Eugene Country Club dates back to 1899 and is the second oldest club in the state of Oregon. The course is set among towering Douglas Firs where its natural setting and strategic challenge has elevated the club’s reputation as one of the best courses on the Pacific Coast.
Back in 1923, Chandler Egan, one of the best US golfer’s of the time, laid out a new course at Eugene Country Club. In the late 1960s, Robert Trent Jones was engaged to toughen up the layout by remodelling the greens, bunkers and enlarging the greens. The result is a more challenging and enjoyable course for the modern day golfer.
Trent Jones last visited Eugene in the late 80s and commented on the “cathedral-like” setting of a number of holes, especially the opener which is framed by Cedar and fir trees. Water comes into play at a number of holes in the middle section of the round, but the predominant feature of Eugene is the arboretum-like setting which is simply magnificent especially in the autumn.
I can't say enough about this club. From the staff led by Bill Morach to the course condition and routing, to the brand new state of the art clubhouse, to it's pedigree hosting USGA events and an NCAA mens championhsip. The course itself is a beauty. Maybe its because I'm a Midwest boy, but the holes lined with the big tall douglas firs had me enamored from the get go.
H Chandler Egan is credited with the original design and while his name doesn't carry the weight of a Ross or a Raynor, he was certainly a powerful figure in turn of the century golf in the early 1900's. Robert Trent Jones did a redesign and rerouted the holes in the 1960's and his signature bunkering was definitely present throughout the round. The par 3's guarded by ponds were memorable to me specifically because I hit hole high on two of them and nearly still rolled off the green (A true members course).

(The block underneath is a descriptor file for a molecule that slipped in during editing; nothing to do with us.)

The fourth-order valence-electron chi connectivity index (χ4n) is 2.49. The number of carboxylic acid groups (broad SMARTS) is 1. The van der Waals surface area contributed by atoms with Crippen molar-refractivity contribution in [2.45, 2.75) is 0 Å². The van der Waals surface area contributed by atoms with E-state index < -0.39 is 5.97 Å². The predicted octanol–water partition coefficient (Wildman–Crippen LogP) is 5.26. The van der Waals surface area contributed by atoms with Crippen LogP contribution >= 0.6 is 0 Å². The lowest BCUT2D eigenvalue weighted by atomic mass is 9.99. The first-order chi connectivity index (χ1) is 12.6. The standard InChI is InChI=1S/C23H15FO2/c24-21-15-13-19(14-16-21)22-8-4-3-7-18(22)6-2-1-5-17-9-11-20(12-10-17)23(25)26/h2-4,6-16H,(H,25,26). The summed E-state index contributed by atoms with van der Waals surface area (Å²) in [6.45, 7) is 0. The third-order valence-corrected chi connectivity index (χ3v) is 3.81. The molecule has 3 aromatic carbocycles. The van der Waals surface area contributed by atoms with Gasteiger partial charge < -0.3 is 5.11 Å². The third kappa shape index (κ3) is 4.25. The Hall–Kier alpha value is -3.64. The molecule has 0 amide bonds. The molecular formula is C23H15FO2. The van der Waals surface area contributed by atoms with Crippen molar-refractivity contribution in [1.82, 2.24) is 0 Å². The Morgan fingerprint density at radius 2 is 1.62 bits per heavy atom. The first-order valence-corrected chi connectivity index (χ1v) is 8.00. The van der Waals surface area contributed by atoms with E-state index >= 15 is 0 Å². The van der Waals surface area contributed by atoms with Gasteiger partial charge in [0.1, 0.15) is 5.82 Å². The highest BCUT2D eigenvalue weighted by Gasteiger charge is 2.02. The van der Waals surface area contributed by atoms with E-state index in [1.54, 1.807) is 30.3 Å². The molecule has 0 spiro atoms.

While a lot of the par 4's did feel similar in nature, they were still great holes and the flow is there throughout the round. Lastly, as much as I loved the par 3's and they were great, there was also a very strong mixture of different feeling par 5's with my favorite being a dogleg right on the front nine which finishes at a green guarded by three sides of water.
In closing, while we played Eugene in February, the course was gorgeous and green as could be and the greens were still smooth and fast and in PERFECT shape. I'd hate to see how fast they roll in the summer. Never pass up an opportunity to play here as it is grossly underanked; I would say by 50 spots or so. Enjoy if you get the chance to play it.